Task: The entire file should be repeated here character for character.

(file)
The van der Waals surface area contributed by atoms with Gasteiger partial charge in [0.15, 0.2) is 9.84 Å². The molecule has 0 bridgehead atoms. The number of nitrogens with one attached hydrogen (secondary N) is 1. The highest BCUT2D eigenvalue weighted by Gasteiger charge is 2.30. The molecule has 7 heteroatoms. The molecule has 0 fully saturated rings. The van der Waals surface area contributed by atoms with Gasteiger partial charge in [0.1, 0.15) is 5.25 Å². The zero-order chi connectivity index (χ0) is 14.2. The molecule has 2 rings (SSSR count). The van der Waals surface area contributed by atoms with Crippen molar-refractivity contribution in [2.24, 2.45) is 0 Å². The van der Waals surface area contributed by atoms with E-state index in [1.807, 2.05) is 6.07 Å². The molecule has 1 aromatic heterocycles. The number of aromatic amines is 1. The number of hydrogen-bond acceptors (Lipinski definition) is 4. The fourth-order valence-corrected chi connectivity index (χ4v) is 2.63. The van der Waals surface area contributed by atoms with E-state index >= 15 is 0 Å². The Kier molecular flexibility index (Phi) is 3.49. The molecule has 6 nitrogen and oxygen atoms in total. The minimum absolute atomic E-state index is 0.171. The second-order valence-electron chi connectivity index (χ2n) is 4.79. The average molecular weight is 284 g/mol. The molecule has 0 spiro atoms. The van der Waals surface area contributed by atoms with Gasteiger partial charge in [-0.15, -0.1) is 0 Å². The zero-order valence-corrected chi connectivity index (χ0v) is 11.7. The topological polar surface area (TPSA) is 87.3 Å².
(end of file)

The van der Waals surface area contributed by atoms with Gasteiger partial charge in [0.15, 0.2) is 9.84 Å². The molecule has 0 bridgehead atoms. The number of nitrogens with one attached hydrogen (secondary N) is 1. The highest BCUT2D eigenvalue weighted by Gasteiger charge is 2.30. The molecule has 7 heteroatoms. The molecule has 0 fully saturated rings. The van der Waals surface area contributed by atoms with Gasteiger partial charge in [0.1, 0.15) is 5.25 Å². The zero-order chi connectivity index (χ0) is 14.2. The molecule has 2 rings (SSSR count). The van der Waals surface area contributed by atoms with Crippen molar-refractivity contribution in [2.24, 2.45) is 0 Å². The van der Waals surface area contributed by atoms with E-state index in [1.807, 2.05) is 6.07 Å². The molecule has 1 aromatic heterocycles. The number of aromatic amines is 1. The number of hydrogen-bond acceptors (Lipinski definition) is 4. The fourth-order valence-corrected chi connectivity index (χ4v) is 2.63. The van der Waals surface area contributed by atoms with E-state index >= 15 is 0 Å². The Kier molecular flexibility index (Phi) is 3.49. The molecule has 6 nitrogen and oxygen atoms in total. The minimum absolute atomic E-state index is 0.171. The second-order valence-electron chi connectivity index (χ2n) is 4.79. The average molecular weight is 284 g/mol. The molecule has 0 spiro atoms. The van der Waals surface area contributed by atoms with Gasteiger partial charge in [-0.15, -0.1) is 0 Å². The zero-order valence-corrected chi connectivity index (χ0v) is 11.7. The topological polar surface area (TPSA) is 87.3 Å².